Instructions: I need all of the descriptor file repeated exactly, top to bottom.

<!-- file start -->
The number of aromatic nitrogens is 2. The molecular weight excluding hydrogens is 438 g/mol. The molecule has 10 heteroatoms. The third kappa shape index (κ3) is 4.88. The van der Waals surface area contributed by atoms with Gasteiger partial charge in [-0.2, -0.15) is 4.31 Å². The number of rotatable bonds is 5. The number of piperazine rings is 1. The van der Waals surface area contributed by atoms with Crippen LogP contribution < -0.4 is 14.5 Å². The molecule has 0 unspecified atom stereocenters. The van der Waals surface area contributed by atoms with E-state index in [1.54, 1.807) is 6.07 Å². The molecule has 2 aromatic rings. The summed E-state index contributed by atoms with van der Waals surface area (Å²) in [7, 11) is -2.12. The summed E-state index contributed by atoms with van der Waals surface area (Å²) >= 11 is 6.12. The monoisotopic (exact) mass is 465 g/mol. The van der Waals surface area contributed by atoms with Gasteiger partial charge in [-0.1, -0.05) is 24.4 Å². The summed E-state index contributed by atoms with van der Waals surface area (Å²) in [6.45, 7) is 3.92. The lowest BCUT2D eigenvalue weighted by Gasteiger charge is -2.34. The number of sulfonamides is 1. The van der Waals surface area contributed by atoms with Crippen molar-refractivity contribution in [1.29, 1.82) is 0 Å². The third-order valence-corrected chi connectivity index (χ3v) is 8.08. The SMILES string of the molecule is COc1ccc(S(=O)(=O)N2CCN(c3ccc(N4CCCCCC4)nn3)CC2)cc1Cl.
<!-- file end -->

The number of aromatic nitrogens is 2. The molecular weight excluding hydrogens is 438 g/mol. The molecule has 10 heteroatoms. The third kappa shape index (κ3) is 4.88. The van der Waals surface area contributed by atoms with Gasteiger partial charge in [-0.2, -0.15) is 4.31 Å². The number of rotatable bonds is 5. The number of piperazine rings is 1. The van der Waals surface area contributed by atoms with Crippen LogP contribution < -0.4 is 14.5 Å². The molecule has 0 unspecified atom stereocenters. The van der Waals surface area contributed by atoms with E-state index in [1.54, 1.807) is 6.07 Å². The molecule has 2 aromatic rings. The summed E-state index contributed by atoms with van der Waals surface area (Å²) in [7, 11) is -2.12. The summed E-state index contributed by atoms with van der Waals surface area (Å²) >= 11 is 6.12. The monoisotopic (exact) mass is 465 g/mol. The van der Waals surface area contributed by atoms with Gasteiger partial charge in [-0.1, -0.05) is 24.4 Å². The summed E-state index contributed by atoms with van der Waals surface area (Å²) in [6.45, 7) is 3.92. The lowest BCUT2D eigenvalue weighted by Gasteiger charge is -2.34. The number of sulfonamides is 1. The van der Waals surface area contributed by atoms with Crippen molar-refractivity contribution in [1.29, 1.82) is 0 Å². The third-order valence-corrected chi connectivity index (χ3v) is 8.08. The SMILES string of the molecule is COc1ccc(S(=O)(=O)N2CCN(c3ccc(N4CCCCCC4)nn3)CC2)cc1Cl.